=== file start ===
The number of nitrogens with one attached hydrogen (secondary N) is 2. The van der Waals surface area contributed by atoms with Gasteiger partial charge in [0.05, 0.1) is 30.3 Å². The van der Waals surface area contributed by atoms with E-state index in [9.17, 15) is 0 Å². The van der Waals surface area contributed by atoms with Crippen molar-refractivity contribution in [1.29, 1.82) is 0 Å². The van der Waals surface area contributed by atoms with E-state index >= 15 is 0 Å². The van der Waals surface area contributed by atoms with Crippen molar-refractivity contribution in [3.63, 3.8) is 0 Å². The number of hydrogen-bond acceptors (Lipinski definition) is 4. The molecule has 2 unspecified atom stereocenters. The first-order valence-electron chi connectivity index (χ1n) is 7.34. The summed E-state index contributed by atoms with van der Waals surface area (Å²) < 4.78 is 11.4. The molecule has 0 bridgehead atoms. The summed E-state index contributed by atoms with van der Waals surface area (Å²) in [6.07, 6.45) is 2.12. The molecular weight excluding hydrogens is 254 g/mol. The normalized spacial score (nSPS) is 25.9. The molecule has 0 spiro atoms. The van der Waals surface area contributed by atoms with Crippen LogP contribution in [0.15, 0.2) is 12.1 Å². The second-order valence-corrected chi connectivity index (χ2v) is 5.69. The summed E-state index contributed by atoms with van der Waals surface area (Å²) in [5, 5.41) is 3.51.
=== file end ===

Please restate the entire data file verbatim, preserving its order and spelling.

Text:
The number of nitrogens with one attached hydrogen (secondary N) is 2. The van der Waals surface area contributed by atoms with Gasteiger partial charge in [0.05, 0.1) is 30.3 Å². The van der Waals surface area contributed by atoms with E-state index in [9.17, 15) is 0 Å². The van der Waals surface area contributed by atoms with Crippen molar-refractivity contribution in [1.29, 1.82) is 0 Å². The van der Waals surface area contributed by atoms with E-state index >= 15 is 0 Å². The van der Waals surface area contributed by atoms with Crippen molar-refractivity contribution in [3.63, 3.8) is 0 Å². The number of hydrogen-bond acceptors (Lipinski definition) is 4. The molecule has 2 unspecified atom stereocenters. The first-order valence-electron chi connectivity index (χ1n) is 7.34. The summed E-state index contributed by atoms with van der Waals surface area (Å²) < 4.78 is 11.4. The molecule has 0 bridgehead atoms. The summed E-state index contributed by atoms with van der Waals surface area (Å²) in [6.07, 6.45) is 2.12. The molecular weight excluding hydrogens is 254 g/mol. The normalized spacial score (nSPS) is 25.9. The molecule has 0 spiro atoms. The van der Waals surface area contributed by atoms with Crippen LogP contribution in [0.15, 0.2) is 12.1 Å². The second-order valence-corrected chi connectivity index (χ2v) is 5.69. The summed E-state index contributed by atoms with van der Waals surface area (Å²) in [5, 5.41) is 3.51.